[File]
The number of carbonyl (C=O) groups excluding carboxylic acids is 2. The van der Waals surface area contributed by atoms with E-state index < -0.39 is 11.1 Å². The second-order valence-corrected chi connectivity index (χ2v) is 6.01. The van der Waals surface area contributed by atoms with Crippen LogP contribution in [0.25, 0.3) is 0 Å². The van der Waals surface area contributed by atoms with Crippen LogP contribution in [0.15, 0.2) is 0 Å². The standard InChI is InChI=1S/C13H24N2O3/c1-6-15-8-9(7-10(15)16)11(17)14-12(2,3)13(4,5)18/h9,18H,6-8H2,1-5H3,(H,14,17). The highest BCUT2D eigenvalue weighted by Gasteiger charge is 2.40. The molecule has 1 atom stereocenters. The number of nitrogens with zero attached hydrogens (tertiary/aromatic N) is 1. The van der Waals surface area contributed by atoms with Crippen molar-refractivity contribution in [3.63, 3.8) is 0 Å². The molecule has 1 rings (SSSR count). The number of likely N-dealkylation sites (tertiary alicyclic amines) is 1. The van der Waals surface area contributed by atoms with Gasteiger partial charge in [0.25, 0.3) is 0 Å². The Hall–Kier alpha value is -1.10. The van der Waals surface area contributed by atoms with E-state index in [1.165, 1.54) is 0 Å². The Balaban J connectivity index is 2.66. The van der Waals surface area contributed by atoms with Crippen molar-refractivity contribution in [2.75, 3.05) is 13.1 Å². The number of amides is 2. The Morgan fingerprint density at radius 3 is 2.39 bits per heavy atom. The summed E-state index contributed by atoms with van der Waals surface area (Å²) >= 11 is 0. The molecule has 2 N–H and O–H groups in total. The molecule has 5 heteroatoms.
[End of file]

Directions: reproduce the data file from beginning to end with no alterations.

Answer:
The number of carbonyl (C=O) groups excluding carboxylic acids is 2. The van der Waals surface area contributed by atoms with E-state index < -0.39 is 11.1 Å². The second-order valence-corrected chi connectivity index (χ2v) is 6.01. The van der Waals surface area contributed by atoms with Crippen LogP contribution in [0.25, 0.3) is 0 Å². The van der Waals surface area contributed by atoms with Crippen LogP contribution in [0.15, 0.2) is 0 Å². The standard InChI is InChI=1S/C13H24N2O3/c1-6-15-8-9(7-10(15)16)11(17)14-12(2,3)13(4,5)18/h9,18H,6-8H2,1-5H3,(H,14,17). The highest BCUT2D eigenvalue weighted by Gasteiger charge is 2.40. The molecule has 1 atom stereocenters. The number of nitrogens with zero attached hydrogens (tertiary/aromatic N) is 1. The van der Waals surface area contributed by atoms with Crippen molar-refractivity contribution in [3.63, 3.8) is 0 Å². The molecule has 1 rings (SSSR count). The number of likely N-dealkylation sites (tertiary alicyclic amines) is 1. The van der Waals surface area contributed by atoms with Gasteiger partial charge in [0.25, 0.3) is 0 Å². The Hall–Kier alpha value is -1.10. The van der Waals surface area contributed by atoms with E-state index in [1.165, 1.54) is 0 Å². The Balaban J connectivity index is 2.66. The van der Waals surface area contributed by atoms with Crippen molar-refractivity contribution in [2.75, 3.05) is 13.1 Å². The number of amides is 2. The Morgan fingerprint density at radius 3 is 2.39 bits per heavy atom. The summed E-state index contributed by atoms with van der Waals surface area (Å²) >= 11 is 0. The molecule has 2 N–H and O–H groups in total. The molecule has 5 heteroatoms.